Posts Tagged: honey bees
They're called "wonder flies."
And for a good reason.
Folks wonder what they are. As native pollinator specialist Robbin Thorp, emeritus professor of entomology at UC Davis, says: "We non-Dipterists often refer to these flies as 'wonder flies' since most of us wonder what these tiny diverse flies are."
We recently spotted these "wonder flies" in Napa sharing a squash blossom with honey bees.
Flies are pollinators, too!
If you wonder about these flies, check out BugGuide.Net, where entomologists and others congregate to share "observations of insects, spiders, and other related creatures."
There's a magnificent purple aster blooming in the bee yard at the Harry H. Laidlaw Jr. Honey Bee Research Facility, University of California, Davis.
The aster, a late-bloomer, makes for a picture-perfect apiary scene...white bee boxes in the background...purple aster in the foreground...and the sounds of bees buzzing among the flowers.
In reality, the bees are gearing up for winter, but on this sunny day, autumn mimics spring.
Meanwhile, there's an administrative buzz in the UC Davis Department of Entomology, too. The department is recruiting for an assistant professor/apiculturist.
The research focus of this position will center on investigations pertaining to honey bees (Apis mellifera) and their role in pollinating California’s $6 billion honey bee-dependent crops, according to Michael Parrella, professor and chair of the department. Possible research areas include behavior, genetics, ecology, pathology, physiology/immunology, microbiology, nutrition, toxicology, and parasitology of honey bees.
The call is out. The beginning review date is set (Dec. 1) and a bee specialist is expected to be in place by July 1, 2011.
Hear that buzz?
Bee on purple aster
You gotta love that red buckwheat (Eriogonum grande rubescens).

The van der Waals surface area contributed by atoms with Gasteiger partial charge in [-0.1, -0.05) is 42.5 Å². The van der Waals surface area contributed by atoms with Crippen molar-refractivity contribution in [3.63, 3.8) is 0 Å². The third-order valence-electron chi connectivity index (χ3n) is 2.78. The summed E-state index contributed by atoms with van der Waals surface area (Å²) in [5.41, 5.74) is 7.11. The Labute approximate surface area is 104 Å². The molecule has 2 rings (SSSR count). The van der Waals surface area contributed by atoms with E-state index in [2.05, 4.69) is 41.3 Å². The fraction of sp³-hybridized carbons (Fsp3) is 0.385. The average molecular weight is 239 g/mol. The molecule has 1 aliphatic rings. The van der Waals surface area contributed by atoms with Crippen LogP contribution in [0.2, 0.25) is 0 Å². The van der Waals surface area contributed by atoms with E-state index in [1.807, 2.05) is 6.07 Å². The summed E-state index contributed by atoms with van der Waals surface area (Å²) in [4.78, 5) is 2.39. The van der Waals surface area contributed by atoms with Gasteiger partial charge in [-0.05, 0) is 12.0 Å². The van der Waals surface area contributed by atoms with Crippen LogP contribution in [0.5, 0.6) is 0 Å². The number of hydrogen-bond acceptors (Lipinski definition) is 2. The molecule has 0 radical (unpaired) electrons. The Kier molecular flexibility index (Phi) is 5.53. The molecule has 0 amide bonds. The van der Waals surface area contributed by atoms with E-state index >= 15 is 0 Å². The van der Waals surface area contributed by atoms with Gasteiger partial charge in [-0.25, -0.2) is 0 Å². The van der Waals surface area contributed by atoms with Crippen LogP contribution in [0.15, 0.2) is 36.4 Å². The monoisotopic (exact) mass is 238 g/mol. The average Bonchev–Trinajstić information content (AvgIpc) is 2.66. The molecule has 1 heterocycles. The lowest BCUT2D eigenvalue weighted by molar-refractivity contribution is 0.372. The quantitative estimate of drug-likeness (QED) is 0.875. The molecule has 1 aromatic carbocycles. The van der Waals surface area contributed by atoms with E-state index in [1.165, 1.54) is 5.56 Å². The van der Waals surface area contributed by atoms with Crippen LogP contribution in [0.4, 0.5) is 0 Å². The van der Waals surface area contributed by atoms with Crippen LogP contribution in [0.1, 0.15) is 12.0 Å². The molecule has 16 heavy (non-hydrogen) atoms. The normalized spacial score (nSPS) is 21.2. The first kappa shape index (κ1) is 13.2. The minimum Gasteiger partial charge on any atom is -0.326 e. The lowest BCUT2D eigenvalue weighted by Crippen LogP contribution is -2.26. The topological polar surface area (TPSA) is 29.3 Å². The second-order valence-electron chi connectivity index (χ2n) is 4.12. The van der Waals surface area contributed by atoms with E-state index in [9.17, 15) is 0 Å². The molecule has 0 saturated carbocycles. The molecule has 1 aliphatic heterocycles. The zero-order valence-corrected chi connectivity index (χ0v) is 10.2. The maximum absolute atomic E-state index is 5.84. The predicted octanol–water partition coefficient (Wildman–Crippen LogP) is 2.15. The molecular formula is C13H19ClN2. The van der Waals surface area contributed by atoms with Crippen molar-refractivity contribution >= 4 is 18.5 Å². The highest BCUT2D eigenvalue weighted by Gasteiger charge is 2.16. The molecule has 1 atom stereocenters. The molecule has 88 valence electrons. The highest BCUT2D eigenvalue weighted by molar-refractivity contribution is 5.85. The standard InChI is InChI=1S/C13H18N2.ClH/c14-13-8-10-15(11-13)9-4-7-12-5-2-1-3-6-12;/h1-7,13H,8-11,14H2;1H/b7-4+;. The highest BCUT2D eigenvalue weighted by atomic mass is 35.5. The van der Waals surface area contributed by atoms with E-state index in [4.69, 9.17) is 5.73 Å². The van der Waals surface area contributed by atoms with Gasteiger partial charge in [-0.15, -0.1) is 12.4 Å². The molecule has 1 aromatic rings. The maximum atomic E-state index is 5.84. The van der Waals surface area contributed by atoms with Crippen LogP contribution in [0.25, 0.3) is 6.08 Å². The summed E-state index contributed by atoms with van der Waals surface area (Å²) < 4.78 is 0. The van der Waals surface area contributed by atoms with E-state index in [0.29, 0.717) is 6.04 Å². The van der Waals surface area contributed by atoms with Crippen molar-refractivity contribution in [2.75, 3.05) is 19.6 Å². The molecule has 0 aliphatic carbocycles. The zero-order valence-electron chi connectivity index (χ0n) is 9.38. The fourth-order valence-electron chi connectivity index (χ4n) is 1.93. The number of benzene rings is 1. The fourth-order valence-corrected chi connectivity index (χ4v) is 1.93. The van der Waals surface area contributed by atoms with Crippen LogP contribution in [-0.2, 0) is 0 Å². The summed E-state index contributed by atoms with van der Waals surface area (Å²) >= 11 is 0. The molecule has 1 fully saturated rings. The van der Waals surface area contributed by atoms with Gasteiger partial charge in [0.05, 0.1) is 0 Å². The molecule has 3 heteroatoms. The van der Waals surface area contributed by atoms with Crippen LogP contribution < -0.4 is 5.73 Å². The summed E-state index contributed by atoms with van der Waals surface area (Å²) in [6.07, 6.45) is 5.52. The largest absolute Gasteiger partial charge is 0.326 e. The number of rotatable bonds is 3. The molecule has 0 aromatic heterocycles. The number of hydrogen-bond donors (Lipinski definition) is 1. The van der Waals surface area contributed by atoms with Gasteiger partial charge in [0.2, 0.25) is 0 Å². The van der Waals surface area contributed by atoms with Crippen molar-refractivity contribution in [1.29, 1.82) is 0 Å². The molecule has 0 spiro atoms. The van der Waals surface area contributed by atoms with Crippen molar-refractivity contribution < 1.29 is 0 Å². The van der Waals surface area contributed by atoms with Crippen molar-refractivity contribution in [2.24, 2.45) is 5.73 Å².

Attractive to honey bees, native bees and butterflies, red buckwheat is flourishing in the garden. Okay, it's called red buckwheat, but the clusters are rosy pink. They're about the same size as ping-pong balls.
We watched the bees work the flowers last weekend. They crawled up one side and down the other.
This is a highly recommended plant when you're gardening for bees and butterflies.
With autumn settling in and winter approaching, the honey bees won't be working the flowers much longer this year.
But right now, they're in the pink.
Honey Bee on Buckwheat
Honey bees foraging on zinnias?
Yes. It's not considered a "bee plant" like the salvias, lavenders and mints, but bees do forage on it occasionally.
The genus, from the aster family (Asteraceae), derives its name from the German botanist, Johann Gottfried Zinn.
At the Hoes Down Harvest Festival last weekend at the Fully Belly Farm, an organic farm in Guinda, deep in the heart of Capay Valley, life took a celebratory twist. The annual festival, so named because folks put down their hoes to celebrate the harvest, includes educational farm tours, a children’s area, hands-on workshops, live music, and the sale of organic produce (fruits, vegetables, olive oil and honey).
This year, the 23rd annual event, weavers wove, spinners spun and a blacksmith blacksmithed just as our great-grandparents did.
And those little honey bees that make it all possible, buzzed amid the basil, mints, salvias--and yes, zinnias.
Honey Bee on Zinnia
Extension apiculturist Eric Mussen, member of the UC Davis Department of Entomology faculty, emphasizes that if you're planting flowers to attract bees--and you should--be sure to remember them in the fall--not just the spring and summer.
In the fall, food is scarce. In the spring and summer, food is abundant.
We're often asked for plant lists. UC Berkeley has an excellent site on urban bee gardens, and the Xerces Society for Invertebrate Conservation has a comprehensive list of what to plant in your area.
The blueprint for what's planted in the Häagen-Dazs Honey Bee Haven, a half-acre bee friendly garden next to the Harry H. Laidlaw Jr. Honey Bee Research Facility, is online (21-page PDF). You can download it and see what's planted there.
Also see California native plants that bees visit on the Laidlaw website.
Another way to come up with what to plant is to visit your local nursery. Observe where the bees are.
A visit today to the Mostly Natives Nursery, Tomales (Marin County), showed the bees all over scores of plants, including lavender (below).
Follow the bees and you'll know what to plant.
Honey Bee on Lavender
Working the Lavender